Geeks everywhere are riveted by the new images of Mars that the Curiosity rover is beaming back to Earth. What you might be surprised to hear is just how few megapixels are involved in bringing those photos to us.
This image is stitched together from two navigation cameras on the rover's mast.
The rover sports 12 cameras in all, but the main imaging cameras have measly 2MP sensors. Wait, what? Was NASA trying to discourage the rover from taking too many vacation snapshots?
Malin Space Science Systems' Mike Ravine is the camera project manager for the mission. He told Digital Photography Review that, "These designs were proposed in 2004, and you don't get to propose one specification and then go off and develop something else. 2 megapixels with 8GB of flash [memory] didn't sound too bad in 2004. But it doesn't compare well to what you get in an iPhone today."
This all starts to make even more sense when you consider the amount of bandwidth and time that is needed to transmit data from Mars, all the way back to our fair planet. If NASA had packed on the megapixels, it would have been much more difficult to get images back in a timely manner.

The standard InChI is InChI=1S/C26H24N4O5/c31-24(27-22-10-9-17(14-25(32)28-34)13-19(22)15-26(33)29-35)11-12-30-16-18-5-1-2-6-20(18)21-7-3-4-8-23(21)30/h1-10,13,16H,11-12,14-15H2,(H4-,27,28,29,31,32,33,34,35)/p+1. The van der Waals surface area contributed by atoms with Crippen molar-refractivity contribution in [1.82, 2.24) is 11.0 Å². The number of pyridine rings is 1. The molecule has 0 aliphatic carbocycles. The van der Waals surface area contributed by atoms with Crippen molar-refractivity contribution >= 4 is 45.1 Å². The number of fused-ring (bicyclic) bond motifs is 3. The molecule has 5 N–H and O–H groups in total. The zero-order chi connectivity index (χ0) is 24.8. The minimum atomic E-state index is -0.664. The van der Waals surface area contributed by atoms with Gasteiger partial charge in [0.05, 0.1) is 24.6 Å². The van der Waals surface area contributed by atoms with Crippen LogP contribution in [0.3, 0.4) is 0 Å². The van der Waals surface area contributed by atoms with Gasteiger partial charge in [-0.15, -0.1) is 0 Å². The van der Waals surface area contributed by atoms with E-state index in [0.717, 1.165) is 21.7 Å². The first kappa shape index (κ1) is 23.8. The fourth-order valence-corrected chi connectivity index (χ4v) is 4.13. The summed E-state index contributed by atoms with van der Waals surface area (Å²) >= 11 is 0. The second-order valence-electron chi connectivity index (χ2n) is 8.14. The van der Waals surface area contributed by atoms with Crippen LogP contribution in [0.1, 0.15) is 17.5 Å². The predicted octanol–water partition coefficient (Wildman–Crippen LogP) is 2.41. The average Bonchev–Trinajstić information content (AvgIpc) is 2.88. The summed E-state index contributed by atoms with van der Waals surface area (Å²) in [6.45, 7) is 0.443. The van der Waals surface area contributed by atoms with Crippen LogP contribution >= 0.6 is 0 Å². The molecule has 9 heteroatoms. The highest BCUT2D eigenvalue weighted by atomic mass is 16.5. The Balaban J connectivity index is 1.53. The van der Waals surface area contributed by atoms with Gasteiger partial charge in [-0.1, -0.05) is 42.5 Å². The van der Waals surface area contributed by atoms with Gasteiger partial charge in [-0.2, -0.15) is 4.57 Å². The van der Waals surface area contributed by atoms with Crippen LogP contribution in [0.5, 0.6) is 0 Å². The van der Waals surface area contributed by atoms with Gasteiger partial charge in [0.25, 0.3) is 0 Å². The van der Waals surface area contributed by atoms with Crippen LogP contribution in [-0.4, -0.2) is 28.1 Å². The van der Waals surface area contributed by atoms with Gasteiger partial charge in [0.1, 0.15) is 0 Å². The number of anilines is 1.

Unfortunately, a planned 3D camera, developed with Avatar director James Cameron, didn't make it onto the mission. The technology to make it happen just wasn't ready in time. We'll have to settle for the rover's colour stereo images.
The real proof of how well the rover's cameras are working is in the pictures. So far, the first batches have been pretty stunning. I, for one, am definitely not complaining.